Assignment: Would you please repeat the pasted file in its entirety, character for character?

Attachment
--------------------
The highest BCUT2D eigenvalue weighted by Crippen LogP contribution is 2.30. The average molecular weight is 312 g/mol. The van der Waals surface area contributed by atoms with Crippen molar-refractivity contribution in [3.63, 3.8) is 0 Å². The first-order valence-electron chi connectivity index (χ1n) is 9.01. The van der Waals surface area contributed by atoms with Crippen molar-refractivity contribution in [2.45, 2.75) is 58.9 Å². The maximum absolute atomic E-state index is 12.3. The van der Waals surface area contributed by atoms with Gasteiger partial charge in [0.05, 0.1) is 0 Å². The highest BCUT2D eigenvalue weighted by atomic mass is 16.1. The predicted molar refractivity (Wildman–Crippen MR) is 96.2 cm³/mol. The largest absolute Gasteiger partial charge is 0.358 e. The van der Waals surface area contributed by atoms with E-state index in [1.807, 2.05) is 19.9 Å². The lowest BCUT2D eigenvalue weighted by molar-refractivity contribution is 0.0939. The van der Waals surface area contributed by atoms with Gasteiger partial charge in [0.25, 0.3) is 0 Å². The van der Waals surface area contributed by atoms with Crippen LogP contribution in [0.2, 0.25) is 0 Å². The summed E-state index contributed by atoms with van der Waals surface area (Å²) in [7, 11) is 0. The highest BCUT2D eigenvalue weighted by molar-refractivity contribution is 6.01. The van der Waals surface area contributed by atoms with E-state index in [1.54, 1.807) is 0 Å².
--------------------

The highest BCUT2D eigenvalue weighted by Crippen LogP contribution is 2.30. The average molecular weight is 312 g/mol. The van der Waals surface area contributed by atoms with Crippen molar-refractivity contribution in [3.63, 3.8) is 0 Å². The first-order valence-electron chi connectivity index (χ1n) is 9.01. The van der Waals surface area contributed by atoms with Crippen molar-refractivity contribution in [2.45, 2.75) is 58.9 Å². The maximum absolute atomic E-state index is 12.3. The van der Waals surface area contributed by atoms with Gasteiger partial charge in [0.05, 0.1) is 0 Å². The highest BCUT2D eigenvalue weighted by atomic mass is 16.1. The predicted molar refractivity (Wildman–Crippen MR) is 96.2 cm³/mol. The largest absolute Gasteiger partial charge is 0.358 e. The van der Waals surface area contributed by atoms with E-state index in [1.807, 2.05) is 19.9 Å². The lowest BCUT2D eigenvalue weighted by molar-refractivity contribution is 0.0939. The van der Waals surface area contributed by atoms with Gasteiger partial charge in [0.25, 0.3) is 0 Å². The van der Waals surface area contributed by atoms with Crippen LogP contribution in [0.2, 0.25) is 0 Å². The summed E-state index contributed by atoms with van der Waals surface area (Å²) in [7, 11) is 0. The highest BCUT2D eigenvalue weighted by molar-refractivity contribution is 6.01. The van der Waals surface area contributed by atoms with E-state index in [1.54, 1.807) is 0 Å².